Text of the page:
Ambassador Robert Holleyman, President and CEO of C&M International, LLC, told Vietnam News Agency reporters on the sidelines of the dialogue that Vietnam has a large, growing population, as well as a global footprint in trade.
“Vietnam’s leadership in hosting APEC this year is a big signal that Vietnam is a key player in wanting to be integrated in the Asia-Pacific economy and in taking steps to ensure that it is integrated with other economies in the region,” he said.
“The efforts by Vietnam to bring the parties together in this host year and talk about the future of trade in Vietnam is important and it’s great to see what has been done by Vietnam,” he added.
Echoing Robert Holleyman’s views, David HSU, Deputy Director General of the Bureau of Foreign Trade under the Ministry of Economic Affairs of Taiwan (China), highlighted Vietnam’s young population, diverse natural resources, favourable geological location and hard working labour as advantages for the country to participate in the trade agreements.
Benefits and how to maximise these benefits
According to Bui Thanh Son, Vietnamese Deputy Minister of Foreign Affairs, Vietnam has so far negotiated and signed 12 free trade agreements, and is negotiating four others.
Joining trade agreements can help Vietnam access foreign markets, seek long-term and stable markets for local goods, particularly agro-forestry-fishery products, footwear and electronics, and improve competitiveness of Vietnamese businesses, he said.
Robert Holleyman said “the data is clear that the agreements that make it easier for Vietnamese exporters to do business around the world will increase the ability of growth and jobs in Vietnam.”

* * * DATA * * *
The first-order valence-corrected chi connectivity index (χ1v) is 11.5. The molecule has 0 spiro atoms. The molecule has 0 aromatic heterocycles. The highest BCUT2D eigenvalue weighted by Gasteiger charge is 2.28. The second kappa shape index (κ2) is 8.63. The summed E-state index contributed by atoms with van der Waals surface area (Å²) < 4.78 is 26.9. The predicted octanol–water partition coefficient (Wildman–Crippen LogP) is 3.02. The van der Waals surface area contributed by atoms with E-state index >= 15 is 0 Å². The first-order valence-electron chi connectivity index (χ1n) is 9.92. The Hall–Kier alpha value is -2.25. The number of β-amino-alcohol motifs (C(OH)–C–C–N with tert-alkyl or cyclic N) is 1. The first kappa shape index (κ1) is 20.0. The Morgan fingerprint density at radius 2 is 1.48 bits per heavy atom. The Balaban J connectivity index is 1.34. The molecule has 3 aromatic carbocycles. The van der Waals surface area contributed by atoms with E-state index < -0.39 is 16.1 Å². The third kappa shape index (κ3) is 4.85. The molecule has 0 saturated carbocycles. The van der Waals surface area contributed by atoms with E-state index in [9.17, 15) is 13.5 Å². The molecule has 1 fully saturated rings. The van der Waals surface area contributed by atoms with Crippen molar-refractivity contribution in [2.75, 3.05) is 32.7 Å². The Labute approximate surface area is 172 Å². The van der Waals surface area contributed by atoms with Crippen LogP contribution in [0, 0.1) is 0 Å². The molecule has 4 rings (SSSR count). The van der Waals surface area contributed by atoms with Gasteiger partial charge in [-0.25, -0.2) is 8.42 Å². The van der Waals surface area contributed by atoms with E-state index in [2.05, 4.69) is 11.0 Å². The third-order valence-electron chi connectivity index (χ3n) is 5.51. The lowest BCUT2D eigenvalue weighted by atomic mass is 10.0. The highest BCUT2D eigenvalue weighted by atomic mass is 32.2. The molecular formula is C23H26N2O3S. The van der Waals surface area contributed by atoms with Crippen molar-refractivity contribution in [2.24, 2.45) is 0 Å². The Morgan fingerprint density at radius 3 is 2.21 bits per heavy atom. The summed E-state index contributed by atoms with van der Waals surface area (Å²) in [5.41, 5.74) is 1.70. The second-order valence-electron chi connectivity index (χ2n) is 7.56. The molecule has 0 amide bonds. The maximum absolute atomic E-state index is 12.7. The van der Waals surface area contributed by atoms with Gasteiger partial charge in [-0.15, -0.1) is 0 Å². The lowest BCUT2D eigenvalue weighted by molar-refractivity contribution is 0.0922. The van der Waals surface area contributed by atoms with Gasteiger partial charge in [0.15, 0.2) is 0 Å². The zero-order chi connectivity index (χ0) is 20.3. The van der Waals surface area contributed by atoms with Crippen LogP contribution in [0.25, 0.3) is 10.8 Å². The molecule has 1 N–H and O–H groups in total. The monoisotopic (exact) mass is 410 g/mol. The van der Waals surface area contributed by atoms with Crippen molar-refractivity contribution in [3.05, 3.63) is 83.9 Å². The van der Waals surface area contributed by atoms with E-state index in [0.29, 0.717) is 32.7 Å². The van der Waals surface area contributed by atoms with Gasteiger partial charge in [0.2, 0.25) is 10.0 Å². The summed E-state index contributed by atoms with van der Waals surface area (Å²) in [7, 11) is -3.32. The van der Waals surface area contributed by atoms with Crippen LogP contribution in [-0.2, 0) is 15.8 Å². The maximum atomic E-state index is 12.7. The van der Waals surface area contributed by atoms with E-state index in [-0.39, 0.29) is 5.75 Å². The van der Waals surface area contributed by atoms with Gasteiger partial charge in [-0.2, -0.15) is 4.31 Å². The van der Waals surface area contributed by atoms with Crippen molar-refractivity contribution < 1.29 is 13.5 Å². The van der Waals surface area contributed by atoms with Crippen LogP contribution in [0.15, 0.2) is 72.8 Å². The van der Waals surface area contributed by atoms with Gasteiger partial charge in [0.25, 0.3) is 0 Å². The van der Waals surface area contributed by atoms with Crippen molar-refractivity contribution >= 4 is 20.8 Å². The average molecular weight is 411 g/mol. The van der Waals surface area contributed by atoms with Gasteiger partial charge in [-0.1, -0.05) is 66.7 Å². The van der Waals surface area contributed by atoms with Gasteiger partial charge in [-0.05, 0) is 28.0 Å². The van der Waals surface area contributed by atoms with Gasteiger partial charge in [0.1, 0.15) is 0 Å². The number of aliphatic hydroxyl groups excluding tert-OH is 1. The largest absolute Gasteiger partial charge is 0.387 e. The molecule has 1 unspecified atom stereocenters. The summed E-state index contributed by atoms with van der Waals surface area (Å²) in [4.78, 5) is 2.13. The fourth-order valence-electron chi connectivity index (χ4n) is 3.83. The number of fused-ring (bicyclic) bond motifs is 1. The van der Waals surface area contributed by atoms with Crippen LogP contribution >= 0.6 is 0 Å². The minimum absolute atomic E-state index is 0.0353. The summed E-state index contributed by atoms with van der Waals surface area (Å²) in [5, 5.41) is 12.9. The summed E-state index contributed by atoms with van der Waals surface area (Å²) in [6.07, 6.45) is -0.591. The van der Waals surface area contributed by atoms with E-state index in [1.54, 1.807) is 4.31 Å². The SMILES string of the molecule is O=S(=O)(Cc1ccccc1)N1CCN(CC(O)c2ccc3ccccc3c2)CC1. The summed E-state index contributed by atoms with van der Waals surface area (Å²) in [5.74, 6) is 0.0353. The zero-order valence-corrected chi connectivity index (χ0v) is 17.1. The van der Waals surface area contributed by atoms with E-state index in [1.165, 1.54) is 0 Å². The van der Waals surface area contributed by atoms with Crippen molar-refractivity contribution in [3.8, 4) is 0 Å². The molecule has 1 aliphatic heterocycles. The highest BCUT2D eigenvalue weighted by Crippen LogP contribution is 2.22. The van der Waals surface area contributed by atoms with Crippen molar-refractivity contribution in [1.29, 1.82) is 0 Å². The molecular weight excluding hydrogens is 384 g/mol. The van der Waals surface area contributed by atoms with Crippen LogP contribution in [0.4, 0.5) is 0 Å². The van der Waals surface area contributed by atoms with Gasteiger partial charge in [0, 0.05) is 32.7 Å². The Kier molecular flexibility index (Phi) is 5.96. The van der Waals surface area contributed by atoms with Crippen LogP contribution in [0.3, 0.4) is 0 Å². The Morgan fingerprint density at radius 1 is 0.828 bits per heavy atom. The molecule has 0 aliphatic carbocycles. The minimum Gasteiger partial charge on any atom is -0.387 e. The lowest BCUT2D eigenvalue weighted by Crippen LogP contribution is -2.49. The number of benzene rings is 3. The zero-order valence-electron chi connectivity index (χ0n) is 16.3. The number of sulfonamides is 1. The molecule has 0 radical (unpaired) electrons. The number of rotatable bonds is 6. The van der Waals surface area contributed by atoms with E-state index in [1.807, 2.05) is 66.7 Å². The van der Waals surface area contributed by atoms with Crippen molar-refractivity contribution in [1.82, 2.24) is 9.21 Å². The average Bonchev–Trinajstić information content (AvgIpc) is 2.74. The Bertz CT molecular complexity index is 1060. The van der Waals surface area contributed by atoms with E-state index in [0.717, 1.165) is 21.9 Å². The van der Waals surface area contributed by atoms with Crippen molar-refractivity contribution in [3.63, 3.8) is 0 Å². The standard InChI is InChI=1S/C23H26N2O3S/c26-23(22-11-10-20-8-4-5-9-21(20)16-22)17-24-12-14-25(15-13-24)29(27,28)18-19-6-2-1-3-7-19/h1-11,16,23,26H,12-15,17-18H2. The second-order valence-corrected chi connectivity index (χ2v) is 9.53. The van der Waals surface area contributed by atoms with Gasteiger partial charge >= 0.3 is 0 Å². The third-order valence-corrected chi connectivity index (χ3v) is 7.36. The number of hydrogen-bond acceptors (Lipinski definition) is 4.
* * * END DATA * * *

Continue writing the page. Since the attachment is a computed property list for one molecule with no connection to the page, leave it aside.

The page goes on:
Integrating into the global community should be very positive, particularly for a country like Vietnam, through liberalising and opening up new trade, he said.
Marie Sherylyn D Aquia, Chair of the APEC Committee for Trade and Investment (CTI), Department of Trade and Industry, the Philippines, said FTAs and RTAs set a lot of rules regarding trade facilitation like customs procedures, rules of origins as well as how to treat technical barriers to trade and liberalise certain goods and services.
“These rules are important and useful for businesses to make plans. And it’s also good, because RTAs/FTAs talk about market access, keeping your economy open. So having an open economy is very useful for consumers and businesses, and for goods to enter countries freely,” she said.
Marie Sherylyn D Aquia said businesses should know that there are preferences available that they and exporters can use.
David HSU also suggested promoting the involvement of the business circle in negotiations of these agreements.
Regarding challenges faced by Vietnam when joining trade agreements, Deputy Minister Son underscored uncertainties of the global economy, further explaining that many economies have still used both tariff and non-tariff tools to protect their domestic markets, thus hindering efforts towards trade liberalisation and market opening.
David HSU pointed to Vietnam’s weaknesses in high-tech and high-quality production. Besides, such sectors as agriculture, processing and material supply have also faced a range of difficulties.
Robert Holleyman said challenges for Vietnam include ensuring that the country has an open economy that allows it to fully participate in these agreements.